It must be a strange experience to be as good as Benson Henderson and to continually be viewed with suspicion by a cynical section of the MMA fanbase.
Just how proficient must one be at one’s chosen profession in order to gain majority approval?
It is a phenomenon that is almost unique to the sporting world. In no other walk of life can you be that good at something and still expect to be derided for not being good enough.
Imagine being one of the top five physicists on the planet.
That would be an astonishing achievement. Indeed, you could expect your local town or city to erect a statue in your honour, or name a day after you.
Heck, if you were one of the top five plumbers on the planet, you would likely receive more love than has the UFC’s lightweight champion.
Fortunately, Benson Henderson’s recent dismantling of Nate Diaz seems to have altered this perception for the better.
No longer viewed as a paper champion who reigns at the whim of the ringside judges, Henderson now boasts something approaching legitimacy in the eyes of most fans.
Then again, how long this perception lasts remains to be seen. Sports fans tend to be afflicted by a curious form of retrograde amnesia that prevents them from remembering anything beyond the immediate past.
MMA can perhaps lay claim to having the ultimate “what have you done for me lately?” fanbase. It is a cliché to say that in sport you are only as good as your last performance, but it is certainly true in mixed martial arts.
Fighters on the verge of contending for a title routinely fall out of favour after a solitary off-night. One needn’t even lose in order to experience this, as was the case with Henderson when he “merely” scraped past Frankie Edgar twice in 2012.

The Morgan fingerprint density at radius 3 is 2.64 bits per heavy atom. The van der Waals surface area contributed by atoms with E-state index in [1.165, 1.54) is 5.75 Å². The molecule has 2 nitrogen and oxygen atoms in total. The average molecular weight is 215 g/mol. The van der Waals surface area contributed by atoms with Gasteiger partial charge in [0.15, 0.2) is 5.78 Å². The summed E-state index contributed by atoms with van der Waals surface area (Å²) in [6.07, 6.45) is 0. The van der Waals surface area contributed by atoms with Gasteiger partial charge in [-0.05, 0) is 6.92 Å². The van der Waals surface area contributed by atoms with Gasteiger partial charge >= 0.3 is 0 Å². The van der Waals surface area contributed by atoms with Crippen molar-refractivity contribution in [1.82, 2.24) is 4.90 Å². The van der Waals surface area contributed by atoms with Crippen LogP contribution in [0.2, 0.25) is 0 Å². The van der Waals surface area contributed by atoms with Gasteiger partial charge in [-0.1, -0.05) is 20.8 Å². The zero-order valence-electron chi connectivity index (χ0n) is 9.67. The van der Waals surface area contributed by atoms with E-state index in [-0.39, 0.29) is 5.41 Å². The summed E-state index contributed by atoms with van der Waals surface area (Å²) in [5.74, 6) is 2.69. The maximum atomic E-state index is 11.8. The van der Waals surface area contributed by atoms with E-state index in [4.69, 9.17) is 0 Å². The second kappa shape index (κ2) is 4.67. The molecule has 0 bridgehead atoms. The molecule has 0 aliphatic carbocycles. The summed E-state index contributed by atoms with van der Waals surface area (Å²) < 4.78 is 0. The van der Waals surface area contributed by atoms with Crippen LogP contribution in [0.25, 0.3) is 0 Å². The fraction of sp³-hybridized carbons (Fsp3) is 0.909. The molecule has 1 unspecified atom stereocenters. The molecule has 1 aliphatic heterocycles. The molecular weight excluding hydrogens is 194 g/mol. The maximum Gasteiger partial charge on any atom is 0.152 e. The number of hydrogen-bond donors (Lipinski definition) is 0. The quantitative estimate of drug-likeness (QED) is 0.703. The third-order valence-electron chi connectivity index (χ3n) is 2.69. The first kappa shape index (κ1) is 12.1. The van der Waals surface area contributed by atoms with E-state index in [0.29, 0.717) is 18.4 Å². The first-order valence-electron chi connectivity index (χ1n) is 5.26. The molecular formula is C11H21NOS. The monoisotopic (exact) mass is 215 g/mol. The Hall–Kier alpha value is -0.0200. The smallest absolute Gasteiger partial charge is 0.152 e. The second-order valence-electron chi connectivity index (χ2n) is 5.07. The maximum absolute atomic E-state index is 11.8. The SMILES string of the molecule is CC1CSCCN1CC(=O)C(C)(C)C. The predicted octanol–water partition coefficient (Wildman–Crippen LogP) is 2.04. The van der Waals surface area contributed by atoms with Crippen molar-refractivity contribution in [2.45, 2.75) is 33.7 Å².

It didn’t matter that “Bendo” had bulldozed his way through a murderer’s row of contenders en route to his crack at the lightweight title. It only mattered that, once there, he didn’t wear the relatively diminutive Edgar around like a hat for 25 minutes.
Who could deal with such expectations? Controversial or not, one would think that winning a world title in almost any fashion is a guarantor of respect.
But while respect might have only belatedly come his way, Henderson can at least rest easy in the knowledge that he has finally won over the doubters—not that he necessarily cared in the first place.
How long those doubters remain silent depends entirely on him, of course. The next time he looks anything less than unbeatable, you can be sure that the naysayers will be quick to pounce.
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